Fotografia Italiana Ora

By David A. LEWIS

We live in an age saturated by printed photographs, motion pictures, broadcast media, and digital displays. A constant stream of photographic images variously delight, confront, and perplex us.

 David A. Lewis

In many ways, this imagery shapes our very understanding (and often misunderstanding) of the world in which we live. Moreover, the photographic image, arguably, has become the most pervasive art medium of our times; and as such, it presents both opportunities and challenges for the contemporary artist. New technologies and new venues in virtual galleries make it possible to quickly place imagery before the public. However, the vast numbers of contemporary photographers and their seemingly boundless productions, also make it difficult for any of them to reach an increasingly jaded—even numbed—viewing public. And yet, our collective fascination with photography persists, and the expressive potential of the photographic arts is far from reaching a point of exhaustion.

In the past few decades, artists have concerned themselves with several aesthetic, philosophical, political and social concerns that have profoundly determined the course of photography. To name but a few of the more consequential: 1) the questioning of photographic truth in quest for meaning in a contemporary context; 2) experimenting with photography and transmedia; 3) using photography as a means of constructing new realities: creating altered states and points of view, entangling humanity and environmental transformation, and/or exploring Postmodern themes of irony, subtext, and re-textualization; 4) developing new Photo-aesthetics in interaction with Pop culture and a new vernacular of the commonplace; 5) rethinking traditional, alternative, and digital photographic production in the face of 6) the ubiquity of photo-media; and 7) the socially and culturally significant consequences of that ubiquity, which might be called a fragmentation of audiences. To one degree or another, the artists represented in this exhibition explore such ideas and concerns in their individual practice, and as such, this exhibition well exemplifies these aspects of contemporary photography.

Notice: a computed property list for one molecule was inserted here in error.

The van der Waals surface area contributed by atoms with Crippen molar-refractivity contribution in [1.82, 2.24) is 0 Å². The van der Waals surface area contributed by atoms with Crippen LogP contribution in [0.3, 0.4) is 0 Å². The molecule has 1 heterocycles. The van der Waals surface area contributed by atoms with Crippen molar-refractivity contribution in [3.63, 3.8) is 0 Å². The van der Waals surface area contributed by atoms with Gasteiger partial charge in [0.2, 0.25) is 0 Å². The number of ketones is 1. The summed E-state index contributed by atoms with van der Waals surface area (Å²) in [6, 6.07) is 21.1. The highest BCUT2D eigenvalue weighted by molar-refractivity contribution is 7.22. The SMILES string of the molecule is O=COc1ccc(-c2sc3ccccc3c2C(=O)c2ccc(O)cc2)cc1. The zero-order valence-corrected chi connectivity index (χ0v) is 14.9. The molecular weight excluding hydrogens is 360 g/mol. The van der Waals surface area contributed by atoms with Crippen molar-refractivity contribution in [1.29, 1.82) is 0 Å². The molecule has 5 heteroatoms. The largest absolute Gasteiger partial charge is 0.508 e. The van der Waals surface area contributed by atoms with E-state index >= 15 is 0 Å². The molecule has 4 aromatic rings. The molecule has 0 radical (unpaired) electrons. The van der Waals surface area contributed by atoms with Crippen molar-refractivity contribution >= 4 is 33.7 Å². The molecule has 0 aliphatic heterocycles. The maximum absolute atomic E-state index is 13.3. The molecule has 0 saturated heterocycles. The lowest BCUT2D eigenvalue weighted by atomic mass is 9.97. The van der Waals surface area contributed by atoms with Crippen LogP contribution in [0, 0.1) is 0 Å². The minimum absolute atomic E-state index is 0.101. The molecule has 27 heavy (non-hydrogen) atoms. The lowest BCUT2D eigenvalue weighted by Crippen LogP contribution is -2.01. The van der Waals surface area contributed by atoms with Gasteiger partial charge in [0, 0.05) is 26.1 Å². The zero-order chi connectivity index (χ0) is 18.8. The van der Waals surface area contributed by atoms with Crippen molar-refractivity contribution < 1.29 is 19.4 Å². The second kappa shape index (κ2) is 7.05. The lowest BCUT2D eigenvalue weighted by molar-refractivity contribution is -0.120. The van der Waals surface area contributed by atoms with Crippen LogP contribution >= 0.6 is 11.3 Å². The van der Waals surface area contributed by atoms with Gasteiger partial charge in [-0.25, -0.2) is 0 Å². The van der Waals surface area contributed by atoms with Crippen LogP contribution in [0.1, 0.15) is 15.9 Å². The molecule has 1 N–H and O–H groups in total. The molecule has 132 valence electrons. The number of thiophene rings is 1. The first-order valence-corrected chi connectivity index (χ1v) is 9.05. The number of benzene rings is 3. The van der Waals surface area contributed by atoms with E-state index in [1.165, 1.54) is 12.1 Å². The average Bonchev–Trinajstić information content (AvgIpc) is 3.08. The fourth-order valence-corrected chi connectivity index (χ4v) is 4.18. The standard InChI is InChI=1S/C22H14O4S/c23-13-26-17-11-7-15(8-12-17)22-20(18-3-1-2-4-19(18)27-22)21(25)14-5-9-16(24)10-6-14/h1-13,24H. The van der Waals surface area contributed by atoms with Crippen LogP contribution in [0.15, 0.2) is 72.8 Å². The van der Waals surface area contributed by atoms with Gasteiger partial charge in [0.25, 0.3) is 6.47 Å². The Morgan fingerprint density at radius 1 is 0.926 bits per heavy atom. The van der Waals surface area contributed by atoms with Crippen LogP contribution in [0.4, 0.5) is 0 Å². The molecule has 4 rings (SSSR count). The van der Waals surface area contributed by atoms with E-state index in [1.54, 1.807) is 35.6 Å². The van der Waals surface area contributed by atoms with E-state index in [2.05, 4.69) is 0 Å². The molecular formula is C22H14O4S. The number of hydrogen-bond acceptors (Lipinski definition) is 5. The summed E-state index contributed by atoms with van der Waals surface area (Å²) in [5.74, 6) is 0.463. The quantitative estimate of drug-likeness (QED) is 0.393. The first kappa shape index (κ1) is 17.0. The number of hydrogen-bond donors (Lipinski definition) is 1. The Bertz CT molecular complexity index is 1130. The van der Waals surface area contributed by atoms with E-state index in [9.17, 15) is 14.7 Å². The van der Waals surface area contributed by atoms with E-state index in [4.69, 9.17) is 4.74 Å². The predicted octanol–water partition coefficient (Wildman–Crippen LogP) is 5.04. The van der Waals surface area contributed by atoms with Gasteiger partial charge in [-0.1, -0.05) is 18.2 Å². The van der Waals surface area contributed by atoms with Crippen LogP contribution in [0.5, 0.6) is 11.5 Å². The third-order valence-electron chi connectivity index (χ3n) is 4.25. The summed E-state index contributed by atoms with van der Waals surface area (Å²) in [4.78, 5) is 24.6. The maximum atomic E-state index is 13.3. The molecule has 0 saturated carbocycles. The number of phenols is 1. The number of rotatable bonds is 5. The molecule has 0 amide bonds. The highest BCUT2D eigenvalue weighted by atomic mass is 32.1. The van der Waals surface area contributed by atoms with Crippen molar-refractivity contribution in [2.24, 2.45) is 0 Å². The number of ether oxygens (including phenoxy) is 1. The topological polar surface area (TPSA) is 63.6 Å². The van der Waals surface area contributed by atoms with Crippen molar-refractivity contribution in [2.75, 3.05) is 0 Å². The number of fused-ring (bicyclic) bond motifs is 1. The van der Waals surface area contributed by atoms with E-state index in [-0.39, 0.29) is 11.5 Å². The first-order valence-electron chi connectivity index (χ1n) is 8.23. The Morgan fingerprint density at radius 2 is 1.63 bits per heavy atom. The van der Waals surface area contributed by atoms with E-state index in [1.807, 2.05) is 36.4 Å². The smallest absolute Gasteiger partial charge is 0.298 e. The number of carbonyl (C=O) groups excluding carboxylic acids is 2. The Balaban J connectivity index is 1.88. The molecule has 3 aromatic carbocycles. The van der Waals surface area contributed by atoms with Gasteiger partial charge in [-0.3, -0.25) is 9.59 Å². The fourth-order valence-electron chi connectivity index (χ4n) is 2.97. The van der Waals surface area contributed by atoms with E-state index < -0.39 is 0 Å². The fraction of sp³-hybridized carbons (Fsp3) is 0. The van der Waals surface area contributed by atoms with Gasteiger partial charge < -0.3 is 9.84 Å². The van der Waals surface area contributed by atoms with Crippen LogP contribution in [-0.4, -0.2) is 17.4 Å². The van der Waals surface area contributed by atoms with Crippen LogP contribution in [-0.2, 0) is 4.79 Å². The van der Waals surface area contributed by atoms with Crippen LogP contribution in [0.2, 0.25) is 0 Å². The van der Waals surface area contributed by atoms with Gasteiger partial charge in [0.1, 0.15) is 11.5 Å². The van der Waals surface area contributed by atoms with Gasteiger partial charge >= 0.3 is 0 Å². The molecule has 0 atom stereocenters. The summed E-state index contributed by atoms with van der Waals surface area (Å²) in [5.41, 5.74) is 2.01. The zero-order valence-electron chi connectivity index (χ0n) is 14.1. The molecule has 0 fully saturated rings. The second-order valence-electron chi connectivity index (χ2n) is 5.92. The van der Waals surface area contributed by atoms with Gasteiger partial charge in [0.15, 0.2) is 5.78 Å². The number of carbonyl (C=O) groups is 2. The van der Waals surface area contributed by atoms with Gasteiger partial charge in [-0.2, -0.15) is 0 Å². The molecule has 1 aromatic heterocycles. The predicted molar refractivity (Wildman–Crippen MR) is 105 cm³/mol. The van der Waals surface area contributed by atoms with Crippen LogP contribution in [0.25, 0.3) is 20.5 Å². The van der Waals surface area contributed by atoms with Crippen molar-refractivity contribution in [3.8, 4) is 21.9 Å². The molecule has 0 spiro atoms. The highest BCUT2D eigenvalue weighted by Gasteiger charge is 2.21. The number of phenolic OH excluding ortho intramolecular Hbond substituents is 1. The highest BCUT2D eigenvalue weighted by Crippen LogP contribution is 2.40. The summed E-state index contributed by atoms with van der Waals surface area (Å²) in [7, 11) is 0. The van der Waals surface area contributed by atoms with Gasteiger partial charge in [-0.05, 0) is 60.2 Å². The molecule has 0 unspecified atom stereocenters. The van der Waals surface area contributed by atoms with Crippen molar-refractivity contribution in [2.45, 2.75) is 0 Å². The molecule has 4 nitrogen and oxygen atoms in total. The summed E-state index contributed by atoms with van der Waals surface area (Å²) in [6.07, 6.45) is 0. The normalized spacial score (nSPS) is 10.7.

Thirteen Young Contemporaries:

Jonida BULKU

Virginia NOCE

Excerpt from the book curated by the author: Fotografia Italiana Ora / Italian Photography Now: Thirteen Young Contemporaries, 2013, Stephen F. Austin University Press.

About the Author

David A. Lewis

David A. Lewis holds MA and Ph.D. degrees in Art History from Indiana University, Bloomington. Dr. Lewis is currently a Professor of Art History at Stephen F. Austin State University (SFA), where he teaches courses in Modern European and American art as well as the history of photography. Dr. Lewis has organized over thirty exhibitions, including retrospectives of watercolors by the English Vorticist, Dorothy Shakespear Pound (1886-1973), paintings and drawings by the American expressionist Rico Lebrun (1900-64), among others. Prof. Lewis curated and wrote the monograph for the traveling exhibition, John Heliker: Drawing on the New Deal, 1932—1948. He was the curator for two recent exhibitions of contemporary photography: Rastlin’, a Southern Survey: Photographs by David McClister, and Frank Dituri: Of Things Not Seen. Dr. Lewis is currently organizing an exhibition of Contemporary Texas Visionary Photographers for the Arezzo Fotografia Bienale (2014). He is also conducting research for a monograph on the British sculptor, Vernon Hill, to be co-authored with Michael T. Ricker (anticipated 2015).